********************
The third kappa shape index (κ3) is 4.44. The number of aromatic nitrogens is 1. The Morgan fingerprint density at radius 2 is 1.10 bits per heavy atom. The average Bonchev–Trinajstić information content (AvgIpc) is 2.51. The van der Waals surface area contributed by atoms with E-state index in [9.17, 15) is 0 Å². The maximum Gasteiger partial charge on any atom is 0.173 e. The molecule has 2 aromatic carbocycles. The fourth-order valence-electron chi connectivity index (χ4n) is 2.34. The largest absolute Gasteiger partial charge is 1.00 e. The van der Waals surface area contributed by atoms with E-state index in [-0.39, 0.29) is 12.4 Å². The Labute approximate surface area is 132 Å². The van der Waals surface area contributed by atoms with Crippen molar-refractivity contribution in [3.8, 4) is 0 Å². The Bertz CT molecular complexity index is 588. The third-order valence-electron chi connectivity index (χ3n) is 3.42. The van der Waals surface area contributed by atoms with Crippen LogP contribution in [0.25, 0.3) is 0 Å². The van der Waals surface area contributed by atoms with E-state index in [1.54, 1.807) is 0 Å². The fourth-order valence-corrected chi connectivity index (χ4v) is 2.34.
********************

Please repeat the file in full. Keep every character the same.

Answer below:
The third kappa shape index (κ3) is 4.44. The number of aromatic nitrogens is 1. The Morgan fingerprint density at radius 2 is 1.10 bits per heavy atom. The average Bonchev–Trinajstić information content (AvgIpc) is 2.51. The van der Waals surface area contributed by atoms with E-state index in [9.17, 15) is 0 Å². The maximum Gasteiger partial charge on any atom is 0.173 e. The molecule has 2 aromatic carbocycles. The fourth-order valence-electron chi connectivity index (χ4n) is 2.34. The largest absolute Gasteiger partial charge is 1.00 e. The van der Waals surface area contributed by atoms with E-state index in [-0.39, 0.29) is 12.4 Å². The Labute approximate surface area is 132 Å². The van der Waals surface area contributed by atoms with Crippen molar-refractivity contribution in [3.8, 4) is 0 Å². The Bertz CT molecular complexity index is 588. The third-order valence-electron chi connectivity index (χ3n) is 3.42. The van der Waals surface area contributed by atoms with Crippen LogP contribution in [0.25, 0.3) is 0 Å². The van der Waals surface area contributed by atoms with E-state index in [1.54, 1.807) is 0 Å². The fourth-order valence-corrected chi connectivity index (χ4v) is 2.34.